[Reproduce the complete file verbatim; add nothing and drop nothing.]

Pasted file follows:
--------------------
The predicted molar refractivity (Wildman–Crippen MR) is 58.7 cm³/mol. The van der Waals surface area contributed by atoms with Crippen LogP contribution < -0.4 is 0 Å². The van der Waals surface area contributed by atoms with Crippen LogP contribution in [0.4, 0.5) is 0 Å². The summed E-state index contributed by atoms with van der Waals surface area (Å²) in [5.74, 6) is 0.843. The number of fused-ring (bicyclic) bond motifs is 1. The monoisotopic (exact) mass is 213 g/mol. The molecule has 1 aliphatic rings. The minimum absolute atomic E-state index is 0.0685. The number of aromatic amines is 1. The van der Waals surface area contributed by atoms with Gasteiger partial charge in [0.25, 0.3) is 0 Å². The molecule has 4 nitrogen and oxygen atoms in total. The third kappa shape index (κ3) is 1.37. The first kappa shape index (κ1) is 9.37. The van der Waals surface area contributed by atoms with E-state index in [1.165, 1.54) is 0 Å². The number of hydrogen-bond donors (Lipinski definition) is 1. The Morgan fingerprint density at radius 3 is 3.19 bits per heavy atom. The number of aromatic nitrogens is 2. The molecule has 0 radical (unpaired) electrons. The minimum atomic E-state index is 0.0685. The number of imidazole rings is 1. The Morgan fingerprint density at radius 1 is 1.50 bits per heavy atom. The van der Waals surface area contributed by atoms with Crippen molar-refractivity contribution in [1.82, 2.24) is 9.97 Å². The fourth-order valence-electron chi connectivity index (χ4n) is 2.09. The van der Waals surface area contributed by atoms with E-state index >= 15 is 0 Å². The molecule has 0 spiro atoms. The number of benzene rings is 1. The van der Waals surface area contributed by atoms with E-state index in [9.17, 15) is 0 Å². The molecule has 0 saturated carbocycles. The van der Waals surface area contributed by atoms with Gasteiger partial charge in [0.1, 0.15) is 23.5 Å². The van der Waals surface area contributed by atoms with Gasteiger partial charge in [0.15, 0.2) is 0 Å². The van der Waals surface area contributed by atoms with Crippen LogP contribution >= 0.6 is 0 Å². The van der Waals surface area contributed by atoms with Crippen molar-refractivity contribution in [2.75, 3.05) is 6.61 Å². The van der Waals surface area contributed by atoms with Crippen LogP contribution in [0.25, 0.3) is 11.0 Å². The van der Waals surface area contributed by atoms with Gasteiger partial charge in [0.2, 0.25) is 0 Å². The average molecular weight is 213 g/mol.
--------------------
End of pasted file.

The predicted molar refractivity (Wildman–Crippen MR) is 58.7 cm³/mol. The van der Waals surface area contributed by atoms with Crippen LogP contribution < -0.4 is 0 Å². The van der Waals surface area contributed by atoms with Crippen LogP contribution in [0.4, 0.5) is 0 Å². The summed E-state index contributed by atoms with van der Waals surface area (Å²) in [5.74, 6) is 0.843. The number of fused-ring (bicyclic) bond motifs is 1. The monoisotopic (exact) mass is 213 g/mol. The molecule has 1 aliphatic rings. The minimum absolute atomic E-state index is 0.0685. The number of aromatic amines is 1. The van der Waals surface area contributed by atoms with Gasteiger partial charge in [0.25, 0.3) is 0 Å². The molecule has 4 nitrogen and oxygen atoms in total. The third kappa shape index (κ3) is 1.37. The first kappa shape index (κ1) is 9.37. The van der Waals surface area contributed by atoms with E-state index in [1.165, 1.54) is 0 Å². The number of hydrogen-bond donors (Lipinski definition) is 1. The Morgan fingerprint density at radius 3 is 3.19 bits per heavy atom. The number of aromatic nitrogens is 2. The molecule has 0 radical (unpaired) electrons. The minimum atomic E-state index is 0.0685. The number of imidazole rings is 1. The Morgan fingerprint density at radius 1 is 1.50 bits per heavy atom. The van der Waals surface area contributed by atoms with Crippen molar-refractivity contribution in [1.82, 2.24) is 9.97 Å². The fourth-order valence-electron chi connectivity index (χ4n) is 2.09. The van der Waals surface area contributed by atoms with E-state index >= 15 is 0 Å². The molecule has 0 spiro atoms. The number of benzene rings is 1. The van der Waals surface area contributed by atoms with E-state index in [9.17, 15) is 0 Å². The molecule has 0 saturated carbocycles. The van der Waals surface area contributed by atoms with Gasteiger partial charge in [0.1, 0.15) is 23.5 Å². The van der Waals surface area contributed by atoms with Gasteiger partial charge in [0.15, 0.2) is 0 Å². The van der Waals surface area contributed by atoms with Crippen LogP contribution >= 0.6 is 0 Å². The van der Waals surface area contributed by atoms with Crippen molar-refractivity contribution in [2.75, 3.05) is 6.61 Å². The van der Waals surface area contributed by atoms with Crippen LogP contribution in [0.25, 0.3) is 11.0 Å². The van der Waals surface area contributed by atoms with Gasteiger partial charge in [0.2, 0.25) is 0 Å². The average molecular weight is 213 g/mol.